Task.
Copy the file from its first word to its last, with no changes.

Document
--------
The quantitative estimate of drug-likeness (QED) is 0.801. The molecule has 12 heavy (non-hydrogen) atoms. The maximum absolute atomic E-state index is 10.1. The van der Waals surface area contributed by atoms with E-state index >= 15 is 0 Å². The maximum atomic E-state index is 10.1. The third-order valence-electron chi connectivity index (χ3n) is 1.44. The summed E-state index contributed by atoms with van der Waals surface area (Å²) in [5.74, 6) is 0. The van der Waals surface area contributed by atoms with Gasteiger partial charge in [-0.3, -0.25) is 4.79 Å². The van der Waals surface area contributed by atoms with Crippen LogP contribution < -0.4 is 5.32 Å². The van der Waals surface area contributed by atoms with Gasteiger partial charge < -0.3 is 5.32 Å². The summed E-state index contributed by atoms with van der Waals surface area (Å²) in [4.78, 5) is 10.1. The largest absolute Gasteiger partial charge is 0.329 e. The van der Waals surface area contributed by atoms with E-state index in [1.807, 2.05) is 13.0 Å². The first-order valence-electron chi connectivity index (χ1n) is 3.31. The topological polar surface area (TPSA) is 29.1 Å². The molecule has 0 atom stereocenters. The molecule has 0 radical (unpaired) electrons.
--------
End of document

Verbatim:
The quantitative estimate of drug-likeness (QED) is 0.801. The molecule has 12 heavy (non-hydrogen) atoms. The maximum absolute atomic E-state index is 10.1. The van der Waals surface area contributed by atoms with E-state index >= 15 is 0 Å². The maximum atomic E-state index is 10.1. The third-order valence-electron chi connectivity index (χ3n) is 1.44. The summed E-state index contributed by atoms with van der Waals surface area (Å²) in [5.74, 6) is 0. The van der Waals surface area contributed by atoms with Gasteiger partial charge in [-0.3, -0.25) is 4.79 Å². The van der Waals surface area contributed by atoms with Crippen LogP contribution < -0.4 is 5.32 Å². The van der Waals surface area contributed by atoms with Gasteiger partial charge < -0.3 is 5.32 Å². The summed E-state index contributed by atoms with van der Waals surface area (Å²) in [4.78, 5) is 10.1. The largest absolute Gasteiger partial charge is 0.329 e. The van der Waals surface area contributed by atoms with E-state index in [1.807, 2.05) is 13.0 Å². The first-order valence-electron chi connectivity index (χ1n) is 3.31. The topological polar surface area (TPSA) is 29.1 Å². The molecule has 0 atom stereocenters. The molecule has 0 radical (unpaired) electrons.